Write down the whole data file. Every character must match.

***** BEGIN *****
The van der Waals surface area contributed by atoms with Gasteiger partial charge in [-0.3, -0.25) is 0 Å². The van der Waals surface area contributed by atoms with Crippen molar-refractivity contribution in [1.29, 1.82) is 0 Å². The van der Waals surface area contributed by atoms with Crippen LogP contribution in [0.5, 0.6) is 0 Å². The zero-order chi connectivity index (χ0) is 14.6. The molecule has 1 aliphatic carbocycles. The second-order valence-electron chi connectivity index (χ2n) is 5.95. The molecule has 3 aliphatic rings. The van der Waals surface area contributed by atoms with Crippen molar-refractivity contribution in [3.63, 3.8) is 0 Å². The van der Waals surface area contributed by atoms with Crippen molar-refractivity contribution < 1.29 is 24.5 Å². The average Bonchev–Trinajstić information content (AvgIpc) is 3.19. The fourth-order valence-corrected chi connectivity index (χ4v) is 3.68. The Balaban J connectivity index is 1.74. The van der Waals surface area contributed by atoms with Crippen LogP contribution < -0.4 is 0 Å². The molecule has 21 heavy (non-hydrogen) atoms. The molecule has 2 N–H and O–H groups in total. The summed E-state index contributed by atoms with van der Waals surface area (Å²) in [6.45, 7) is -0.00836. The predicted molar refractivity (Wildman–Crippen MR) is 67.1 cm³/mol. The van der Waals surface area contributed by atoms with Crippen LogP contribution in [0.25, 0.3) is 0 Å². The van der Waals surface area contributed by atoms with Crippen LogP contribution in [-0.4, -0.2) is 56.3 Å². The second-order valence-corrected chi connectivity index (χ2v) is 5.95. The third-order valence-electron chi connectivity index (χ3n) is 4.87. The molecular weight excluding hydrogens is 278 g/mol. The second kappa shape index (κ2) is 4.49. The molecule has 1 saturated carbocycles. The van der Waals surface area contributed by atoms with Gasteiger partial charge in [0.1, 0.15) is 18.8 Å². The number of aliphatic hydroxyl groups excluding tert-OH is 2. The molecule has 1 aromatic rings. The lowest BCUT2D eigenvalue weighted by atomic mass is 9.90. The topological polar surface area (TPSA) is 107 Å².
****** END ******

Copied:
The van der Waals surface area contributed by atoms with Gasteiger partial charge in [-0.3, -0.25) is 0 Å². The van der Waals surface area contributed by atoms with Crippen molar-refractivity contribution in [1.29, 1.82) is 0 Å². The van der Waals surface area contributed by atoms with Crippen LogP contribution in [0.5, 0.6) is 0 Å². The zero-order chi connectivity index (χ0) is 14.6. The molecule has 1 aliphatic carbocycles. The second-order valence-electron chi connectivity index (χ2n) is 5.95. The molecule has 3 aliphatic rings. The van der Waals surface area contributed by atoms with Crippen molar-refractivity contribution in [3.63, 3.8) is 0 Å². The van der Waals surface area contributed by atoms with Crippen molar-refractivity contribution < 1.29 is 24.5 Å². The average Bonchev–Trinajstić information content (AvgIpc) is 3.19. The fourth-order valence-corrected chi connectivity index (χ4v) is 3.68. The Balaban J connectivity index is 1.74. The van der Waals surface area contributed by atoms with Crippen LogP contribution < -0.4 is 0 Å². The molecule has 21 heavy (non-hydrogen) atoms. The molecule has 2 N–H and O–H groups in total. The summed E-state index contributed by atoms with van der Waals surface area (Å²) in [6.45, 7) is -0.00836. The predicted molar refractivity (Wildman–Crippen MR) is 67.1 cm³/mol. The van der Waals surface area contributed by atoms with Crippen LogP contribution in [0.25, 0.3) is 0 Å². The van der Waals surface area contributed by atoms with Crippen LogP contribution in [-0.4, -0.2) is 56.3 Å². The second-order valence-corrected chi connectivity index (χ2v) is 5.95. The third-order valence-electron chi connectivity index (χ3n) is 4.87. The molecular weight excluding hydrogens is 278 g/mol. The second kappa shape index (κ2) is 4.49. The molecule has 1 saturated carbocycles. The van der Waals surface area contributed by atoms with Gasteiger partial charge in [0.1, 0.15) is 18.8 Å². The number of aliphatic hydroxyl groups excluding tert-OH is 2. The molecule has 1 aromatic rings. The lowest BCUT2D eigenvalue weighted by atomic mass is 9.90. The topological polar surface area (TPSA) is 107 Å².